The timing of Advertising Week couldn't be better. It comes immediately after U.N. Week.
U.N. Week, you will recall, features gridlock in midtown Manhattan, motorcades announced by screeching sirens and protected by what appears to be tactical nuclear weapons, and orations by such as Venezuelan President Hugo Chavez, whose exhortations succeeded in moving Harlem's Democratic Congressman Charles Rangel to the right, just short of endorsing President Bush for a third term. In fact, if U.N. Week happened right before the Puerto Rican Day parade in June, upper Fifth Avenue residents would greet the march with rose petals instead of barbed wire.
The third Advertising Week recognized the irony of the timing. The opening reception was moved from its second-year location, the Delegates Lounge at the U.N., to a more appropriate and refined hall just down the block from the former site of the World Wrestling Federation's restaurant.
Advertising Week's highlight also turned out to be a political digression. USA Today's Susan Page hosted a discussion with Mark McKinnon, President Bush's media director, and David Axelrod, a Democrat who led John Edwards' primary campaign and successful battles over the years, including Illinois Sen. Barack Obama's spread-beating 70-27 percent victory.
The talk began with an obligatory running of the 1964 "Daisy" commercial for President Johnson that only ran once on the Movie of the Week on Sept. 7, 1964. This is, of course, the king of the only-ran-once spots, given the fact that I have seen it at least 500 times over the years—more than Philadelphia Brand Cream Cheese, more than Purina Cat Chow. I even experienced just the audio on Leonard Lopate's NPR show. I came to appreciate the voiceover written by Stan Lee of Doyle Dane Bernbach. If you listen to the words intoned by the president after the little girl is obliterated, you might think that Lyndon Baines Johnson sounds awfully like Squeaky Fromme doing an advance promo for the Summer of Love.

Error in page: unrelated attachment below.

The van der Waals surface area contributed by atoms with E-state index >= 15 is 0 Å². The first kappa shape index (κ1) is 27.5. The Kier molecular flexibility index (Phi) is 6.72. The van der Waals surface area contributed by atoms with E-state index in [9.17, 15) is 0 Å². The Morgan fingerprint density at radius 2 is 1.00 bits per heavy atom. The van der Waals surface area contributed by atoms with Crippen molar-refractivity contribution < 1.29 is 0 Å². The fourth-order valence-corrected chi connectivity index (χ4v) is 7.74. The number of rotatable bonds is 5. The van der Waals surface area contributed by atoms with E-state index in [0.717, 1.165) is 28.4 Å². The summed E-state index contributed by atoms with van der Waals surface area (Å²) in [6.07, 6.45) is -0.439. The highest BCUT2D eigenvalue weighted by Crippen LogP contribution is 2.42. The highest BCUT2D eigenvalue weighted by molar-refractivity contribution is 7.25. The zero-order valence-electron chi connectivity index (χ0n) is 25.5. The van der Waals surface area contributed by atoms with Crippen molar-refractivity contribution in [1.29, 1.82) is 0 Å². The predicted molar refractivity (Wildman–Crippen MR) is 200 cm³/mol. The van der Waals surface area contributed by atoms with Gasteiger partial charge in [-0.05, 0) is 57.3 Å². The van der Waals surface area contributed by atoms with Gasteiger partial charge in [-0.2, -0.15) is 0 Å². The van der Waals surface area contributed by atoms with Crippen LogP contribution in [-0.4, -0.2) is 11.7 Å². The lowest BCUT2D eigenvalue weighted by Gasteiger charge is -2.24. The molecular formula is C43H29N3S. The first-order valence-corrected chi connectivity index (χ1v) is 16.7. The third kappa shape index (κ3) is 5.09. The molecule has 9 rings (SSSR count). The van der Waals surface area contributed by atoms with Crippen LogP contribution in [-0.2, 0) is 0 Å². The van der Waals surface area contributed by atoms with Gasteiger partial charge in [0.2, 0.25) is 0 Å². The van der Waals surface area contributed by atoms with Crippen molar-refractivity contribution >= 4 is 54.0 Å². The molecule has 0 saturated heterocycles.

Johnson did what no pol is courageous enough to do these days: the voiceover in an attack ad against an opponent. Between L.B.J. and McCain-Feingold's passing in 2002, candidates were required to appear, so they popped up almost subliminally in a fuzzy postage-stamp shot at the end of a negative spot. Now they're required to appear on camera and say they approve the message.
Unless? Unless the message is delivered by something called a 527 group, a sort of Hezbollah-like surrogate for the main campaign. The genius of McCain-Feingold is that candidates' campaigns are not allowed to coordinate anything with the 527—not media nor message nor theme music. So a candidate does not have to apologize for anything a 527 says, nor can a candidate ask that an offending spot be removed (that would be collusion, wouldn't it?).